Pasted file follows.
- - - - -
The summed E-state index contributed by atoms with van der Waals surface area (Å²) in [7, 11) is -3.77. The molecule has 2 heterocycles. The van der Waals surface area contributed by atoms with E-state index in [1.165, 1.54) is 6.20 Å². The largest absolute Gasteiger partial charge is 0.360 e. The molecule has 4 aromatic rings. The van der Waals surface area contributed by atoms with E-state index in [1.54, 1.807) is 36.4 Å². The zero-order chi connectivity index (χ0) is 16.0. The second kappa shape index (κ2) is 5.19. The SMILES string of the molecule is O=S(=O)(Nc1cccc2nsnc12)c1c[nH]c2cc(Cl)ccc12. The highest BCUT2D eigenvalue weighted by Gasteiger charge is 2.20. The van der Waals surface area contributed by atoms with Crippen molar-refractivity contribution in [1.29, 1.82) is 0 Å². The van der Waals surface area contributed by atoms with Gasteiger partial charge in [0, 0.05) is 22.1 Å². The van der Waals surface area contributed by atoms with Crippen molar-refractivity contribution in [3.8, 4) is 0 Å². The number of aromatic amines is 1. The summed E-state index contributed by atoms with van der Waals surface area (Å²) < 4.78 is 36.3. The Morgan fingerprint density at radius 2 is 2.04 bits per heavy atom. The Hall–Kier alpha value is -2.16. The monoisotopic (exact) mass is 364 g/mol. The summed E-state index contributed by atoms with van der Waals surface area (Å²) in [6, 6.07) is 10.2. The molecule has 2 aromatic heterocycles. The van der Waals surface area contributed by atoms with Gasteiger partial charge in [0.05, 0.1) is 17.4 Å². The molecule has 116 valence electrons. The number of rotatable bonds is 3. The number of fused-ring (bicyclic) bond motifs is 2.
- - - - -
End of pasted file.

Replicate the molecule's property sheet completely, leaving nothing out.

The summed E-state index contributed by atoms with van der Waals surface area (Å²) in [7, 11) is -3.77. The molecule has 2 heterocycles. The van der Waals surface area contributed by atoms with E-state index in [1.165, 1.54) is 6.20 Å². The largest absolute Gasteiger partial charge is 0.360 e. The molecule has 4 aromatic rings. The van der Waals surface area contributed by atoms with E-state index in [1.54, 1.807) is 36.4 Å². The zero-order chi connectivity index (χ0) is 16.0. The second kappa shape index (κ2) is 5.19. The SMILES string of the molecule is O=S(=O)(Nc1cccc2nsnc12)c1c[nH]c2cc(Cl)ccc12. The highest BCUT2D eigenvalue weighted by Gasteiger charge is 2.20. The van der Waals surface area contributed by atoms with Crippen molar-refractivity contribution in [1.29, 1.82) is 0 Å². The van der Waals surface area contributed by atoms with Gasteiger partial charge in [0, 0.05) is 22.1 Å². The van der Waals surface area contributed by atoms with Crippen molar-refractivity contribution in [3.8, 4) is 0 Å². The number of aromatic amines is 1. The summed E-state index contributed by atoms with van der Waals surface area (Å²) < 4.78 is 36.3. The Morgan fingerprint density at radius 2 is 2.04 bits per heavy atom. The Hall–Kier alpha value is -2.16. The monoisotopic (exact) mass is 364 g/mol. The summed E-state index contributed by atoms with van der Waals surface area (Å²) in [6, 6.07) is 10.2. The molecule has 2 aromatic heterocycles. The van der Waals surface area contributed by atoms with Gasteiger partial charge in [0.05, 0.1) is 17.4 Å². The molecule has 116 valence electrons. The number of rotatable bonds is 3. The number of fused-ring (bicyclic) bond motifs is 2.